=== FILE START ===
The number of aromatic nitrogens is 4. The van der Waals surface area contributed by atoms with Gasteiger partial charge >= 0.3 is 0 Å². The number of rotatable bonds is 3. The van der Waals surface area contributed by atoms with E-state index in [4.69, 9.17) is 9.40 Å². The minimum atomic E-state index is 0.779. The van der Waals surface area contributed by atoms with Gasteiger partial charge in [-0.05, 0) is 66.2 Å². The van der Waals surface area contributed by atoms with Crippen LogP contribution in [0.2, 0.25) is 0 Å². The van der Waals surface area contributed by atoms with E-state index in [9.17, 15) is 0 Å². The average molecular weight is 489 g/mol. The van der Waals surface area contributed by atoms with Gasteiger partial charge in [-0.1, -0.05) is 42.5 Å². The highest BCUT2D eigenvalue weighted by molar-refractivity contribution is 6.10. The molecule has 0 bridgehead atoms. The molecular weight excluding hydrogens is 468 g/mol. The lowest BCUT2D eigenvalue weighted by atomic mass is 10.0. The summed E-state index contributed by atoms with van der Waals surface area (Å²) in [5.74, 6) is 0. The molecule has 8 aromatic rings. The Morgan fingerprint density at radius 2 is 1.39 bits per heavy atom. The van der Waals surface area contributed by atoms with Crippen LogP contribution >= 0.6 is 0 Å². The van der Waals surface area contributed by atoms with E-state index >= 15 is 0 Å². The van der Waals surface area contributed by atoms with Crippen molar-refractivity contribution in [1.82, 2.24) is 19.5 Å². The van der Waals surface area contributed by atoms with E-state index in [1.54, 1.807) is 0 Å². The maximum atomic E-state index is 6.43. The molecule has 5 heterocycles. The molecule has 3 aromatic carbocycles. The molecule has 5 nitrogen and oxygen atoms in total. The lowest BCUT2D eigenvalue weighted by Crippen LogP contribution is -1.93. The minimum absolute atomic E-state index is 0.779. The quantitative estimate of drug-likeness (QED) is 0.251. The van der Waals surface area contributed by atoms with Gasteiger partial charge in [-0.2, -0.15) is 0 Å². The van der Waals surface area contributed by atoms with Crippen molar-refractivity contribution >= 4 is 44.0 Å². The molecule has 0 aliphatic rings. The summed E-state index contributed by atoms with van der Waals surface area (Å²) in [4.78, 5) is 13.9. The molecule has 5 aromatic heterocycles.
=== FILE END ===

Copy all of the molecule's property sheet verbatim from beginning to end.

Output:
The number of aromatic nitrogens is 4. The van der Waals surface area contributed by atoms with Gasteiger partial charge >= 0.3 is 0 Å². The number of rotatable bonds is 3. The van der Waals surface area contributed by atoms with E-state index in [4.69, 9.17) is 9.40 Å². The minimum atomic E-state index is 0.779. The van der Waals surface area contributed by atoms with Gasteiger partial charge in [-0.05, 0) is 66.2 Å². The van der Waals surface area contributed by atoms with Crippen LogP contribution in [0.2, 0.25) is 0 Å². The van der Waals surface area contributed by atoms with E-state index in [9.17, 15) is 0 Å². The average molecular weight is 489 g/mol. The van der Waals surface area contributed by atoms with Gasteiger partial charge in [-0.1, -0.05) is 42.5 Å². The highest BCUT2D eigenvalue weighted by molar-refractivity contribution is 6.10. The molecule has 0 bridgehead atoms. The molecular weight excluding hydrogens is 468 g/mol. The lowest BCUT2D eigenvalue weighted by atomic mass is 10.0. The summed E-state index contributed by atoms with van der Waals surface area (Å²) in [5.74, 6) is 0. The molecule has 8 aromatic rings. The Morgan fingerprint density at radius 2 is 1.39 bits per heavy atom. The van der Waals surface area contributed by atoms with Crippen LogP contribution >= 0.6 is 0 Å². The van der Waals surface area contributed by atoms with E-state index >= 15 is 0 Å². The van der Waals surface area contributed by atoms with Crippen molar-refractivity contribution in [1.82, 2.24) is 19.5 Å². The van der Waals surface area contributed by atoms with E-state index in [1.54, 1.807) is 0 Å². The maximum atomic E-state index is 6.43. The molecule has 5 heterocycles. The molecule has 3 aromatic carbocycles. The molecule has 5 nitrogen and oxygen atoms in total. The lowest BCUT2D eigenvalue weighted by Crippen LogP contribution is -1.93. The minimum absolute atomic E-state index is 0.779. The quantitative estimate of drug-likeness (QED) is 0.251. The van der Waals surface area contributed by atoms with Gasteiger partial charge in [-0.2, -0.15) is 0 Å². The van der Waals surface area contributed by atoms with Crippen molar-refractivity contribution >= 4 is 44.0 Å². The molecule has 0 aliphatic rings. The summed E-state index contributed by atoms with van der Waals surface area (Å²) in [4.78, 5) is 13.9. The molecule has 5 aromatic heterocycles.